My heart is in Jersey this week. It’s the place of my birth and the roots of both my adopted and biological family trees intertwine in the soils there. Since learning of the storm’s destruction, my mind has agitated down the roads of my childhood, as if the churning energies of Sandy unearthed more than trees and structures. So I give up my agenda for this week. I am going to tell you instead some bits and pieces from the Jersey shore I remember.
Starting first with Long Beach Island, where my PopPop built a cottage for my Nana on the bay side of Essex Avenue in Beach Haven. Nana had been a teacher there, waiting nine years to marry him until he saved enough money to buy her a house and the furniture to go in it. This house at the beach was their vacation home, a summer retreat where PopPop could fish and his boys could take summer jobs as life guards.
Me, I remember the way the floor grate between the living room and the bedrooms would dig into my feet. And I can see PopPop in the black and white picture that always hung in the kitchen, rowing a boat through the flooded streets of town after the Ash Wednesday storm of 1962, probably headed to Buckalew’s for a pint of fortitude for the long clean-up ahead. I can hear him telling how during that storm he and others watched as an ocean front house walked out to sea. “Got right up on her four legs and waddled out there,” he’d say.
It was in Barnegat Bay that I first learned to sail, my father, my sister and me ducking the boon in a little rented sunfish. Same bay where PopPop captained his ship, The Rumarjo. And it was there right at the edge of that bay I caught my first sand shark. Yup, sure did. My Uncle John will back me up too.
I spent time as well on 4th Avenue in Normandy Beach, visiting the birdhouse of a home owned by my mom’s folks. I’m hoping its unusual structure, with the kitchen, living room and bedrooms perched on tall columns a full story above a semi-finished garage will mean it’s survived. But I hear tell that in Normandy Beach the ocean met the bay, so who knows?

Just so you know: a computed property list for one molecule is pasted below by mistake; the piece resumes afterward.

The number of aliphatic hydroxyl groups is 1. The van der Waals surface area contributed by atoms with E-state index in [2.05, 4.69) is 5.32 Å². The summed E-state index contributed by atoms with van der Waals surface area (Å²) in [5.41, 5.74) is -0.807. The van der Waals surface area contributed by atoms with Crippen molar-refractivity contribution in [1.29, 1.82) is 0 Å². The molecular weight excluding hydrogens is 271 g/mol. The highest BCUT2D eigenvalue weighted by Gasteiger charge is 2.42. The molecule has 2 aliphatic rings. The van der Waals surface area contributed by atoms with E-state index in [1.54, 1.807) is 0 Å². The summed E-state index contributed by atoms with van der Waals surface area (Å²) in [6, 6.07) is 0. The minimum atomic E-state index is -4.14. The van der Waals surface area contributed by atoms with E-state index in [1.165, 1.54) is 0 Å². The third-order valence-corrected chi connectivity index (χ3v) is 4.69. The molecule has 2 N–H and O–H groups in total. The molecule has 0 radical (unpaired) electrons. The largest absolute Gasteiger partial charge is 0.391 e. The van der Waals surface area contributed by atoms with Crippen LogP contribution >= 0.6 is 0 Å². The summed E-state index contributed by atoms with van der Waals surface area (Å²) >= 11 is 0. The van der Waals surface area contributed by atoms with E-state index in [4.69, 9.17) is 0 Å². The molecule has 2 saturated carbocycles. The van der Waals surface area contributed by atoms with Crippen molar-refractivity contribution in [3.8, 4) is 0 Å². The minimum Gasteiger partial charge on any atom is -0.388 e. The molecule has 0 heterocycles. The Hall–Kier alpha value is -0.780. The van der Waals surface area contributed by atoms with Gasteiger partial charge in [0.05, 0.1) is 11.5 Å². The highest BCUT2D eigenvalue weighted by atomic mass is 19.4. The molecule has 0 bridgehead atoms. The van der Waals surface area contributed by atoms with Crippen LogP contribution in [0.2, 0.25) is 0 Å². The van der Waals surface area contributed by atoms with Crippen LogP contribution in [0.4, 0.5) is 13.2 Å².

I remember mornings in the loft bedroom waking to the smell of grandpa’s famous popovers. I’d rush to beat my cousins to the table and be the first to slather one with butter. We sat at that long table often. For lunch we ate fresh tomato sandwiches, made from big, juicy, red orbs grown along the side of the house and paired with bread and chips kept fresh from the salt air in an ancient breadbox. For dinner we ate grilled chicken and Jersey corn with mushy yellow squash. I remember also toast with rhubarb jelly and hairy handfuls of bean sprouts Grandpa grew in a glass jar on the windowsill. Crumb cake from Mueller’s bakery in Bay Head. Ribs from the joint in Point Pleasant. All served on the finest Fiestaware.
Funny that in both places what I remember least is the beach. Oh, sure, I can picture my Grammy’s crazy beach hats clear as day, my crotch still stings with the sand that would lodge in my swimsuit’s lining, and I can feel the bite of a crab on my toes. But mostly it’s the houses I remember, and the times spent in them with Grandparents, Aunts and Uncles, Cousins. Down the shore you were never alone.
Rainy days at both houses were the best. We’d play endless games. In Beach Haven it was Monopoly, played on the coffee table PopPop crafted from the wooden hatch cover of an old ship. In Normandy Beach it was Rummy Royal. As the rain beat on the bank of windows surrounding the living room, we’d anti-up and play out our hands, again and again. I will never forget the genuine joy in my Grammy’s voice when we’d win big. She’d clap her hands together and say: “Well look at you!”
Perhaps it isn’t so out of step after all to revisit my roots at this dusky twilight time of year when the veils between the worlds have thinned, and we can better hear the voices of those who have passed on.
I find great strength in revisiting the moments sustained by my grandparents and I must trust that whatever has happened to the landscape of my youth, my memories are enough for me to go on. After all, the real strength isn’t in the buildings, but rather, in the builders. And what they built has sustained and will sustain. It’s Jersey.
© Jennifer S. and harvestliberty.net, 2012.